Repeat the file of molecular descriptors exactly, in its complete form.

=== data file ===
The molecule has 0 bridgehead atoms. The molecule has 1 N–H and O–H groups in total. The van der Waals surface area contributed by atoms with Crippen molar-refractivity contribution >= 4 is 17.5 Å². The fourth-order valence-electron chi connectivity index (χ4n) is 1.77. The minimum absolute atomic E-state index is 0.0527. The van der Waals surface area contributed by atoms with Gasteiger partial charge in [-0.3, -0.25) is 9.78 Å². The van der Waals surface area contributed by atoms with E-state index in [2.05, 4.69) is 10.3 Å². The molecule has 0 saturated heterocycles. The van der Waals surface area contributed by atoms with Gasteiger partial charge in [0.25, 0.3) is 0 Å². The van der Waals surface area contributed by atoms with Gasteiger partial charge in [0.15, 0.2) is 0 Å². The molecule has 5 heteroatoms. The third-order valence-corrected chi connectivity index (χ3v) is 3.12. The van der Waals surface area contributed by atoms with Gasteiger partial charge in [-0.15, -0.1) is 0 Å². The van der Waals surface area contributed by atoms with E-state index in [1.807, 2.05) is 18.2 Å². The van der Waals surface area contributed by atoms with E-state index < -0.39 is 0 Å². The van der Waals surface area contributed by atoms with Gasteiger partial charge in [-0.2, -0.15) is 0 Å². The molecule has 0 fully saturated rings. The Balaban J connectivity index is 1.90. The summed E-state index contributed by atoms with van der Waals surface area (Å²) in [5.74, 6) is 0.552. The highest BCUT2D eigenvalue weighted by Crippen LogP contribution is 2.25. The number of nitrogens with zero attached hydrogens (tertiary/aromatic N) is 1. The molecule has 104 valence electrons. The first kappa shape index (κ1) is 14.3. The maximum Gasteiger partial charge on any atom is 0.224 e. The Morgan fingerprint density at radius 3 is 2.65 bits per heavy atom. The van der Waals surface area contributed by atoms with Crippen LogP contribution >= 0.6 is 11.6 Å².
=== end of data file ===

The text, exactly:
The molecule has 0 bridgehead atoms. The molecule has 1 N–H and O–H groups in total. The van der Waals surface area contributed by atoms with Crippen molar-refractivity contribution >= 4 is 17.5 Å². The fourth-order valence-electron chi connectivity index (χ4n) is 1.77. The minimum absolute atomic E-state index is 0.0527. The van der Waals surface area contributed by atoms with Gasteiger partial charge in [-0.3, -0.25) is 9.78 Å². The van der Waals surface area contributed by atoms with E-state index in [2.05, 4.69) is 10.3 Å². The molecule has 0 saturated heterocycles. The van der Waals surface area contributed by atoms with Gasteiger partial charge in [0.25, 0.3) is 0 Å². The van der Waals surface area contributed by atoms with Gasteiger partial charge in [0.15, 0.2) is 0 Å². The molecule has 5 heteroatoms. The third-order valence-corrected chi connectivity index (χ3v) is 3.12. The van der Waals surface area contributed by atoms with Gasteiger partial charge in [-0.15, -0.1) is 0 Å². The van der Waals surface area contributed by atoms with E-state index in [1.807, 2.05) is 18.2 Å². The van der Waals surface area contributed by atoms with E-state index < -0.39 is 0 Å². The van der Waals surface area contributed by atoms with Gasteiger partial charge in [-0.2, -0.15) is 0 Å². The molecule has 0 fully saturated rings. The Balaban J connectivity index is 1.90. The summed E-state index contributed by atoms with van der Waals surface area (Å²) in [5.74, 6) is 0.552. The highest BCUT2D eigenvalue weighted by Crippen LogP contribution is 2.25. The number of nitrogens with zero attached hydrogens (tertiary/aromatic N) is 1. The molecule has 104 valence electrons. The first kappa shape index (κ1) is 14.3. The maximum Gasteiger partial charge on any atom is 0.224 e. The Morgan fingerprint density at radius 3 is 2.65 bits per heavy atom. The van der Waals surface area contributed by atoms with Crippen LogP contribution >= 0.6 is 11.6 Å².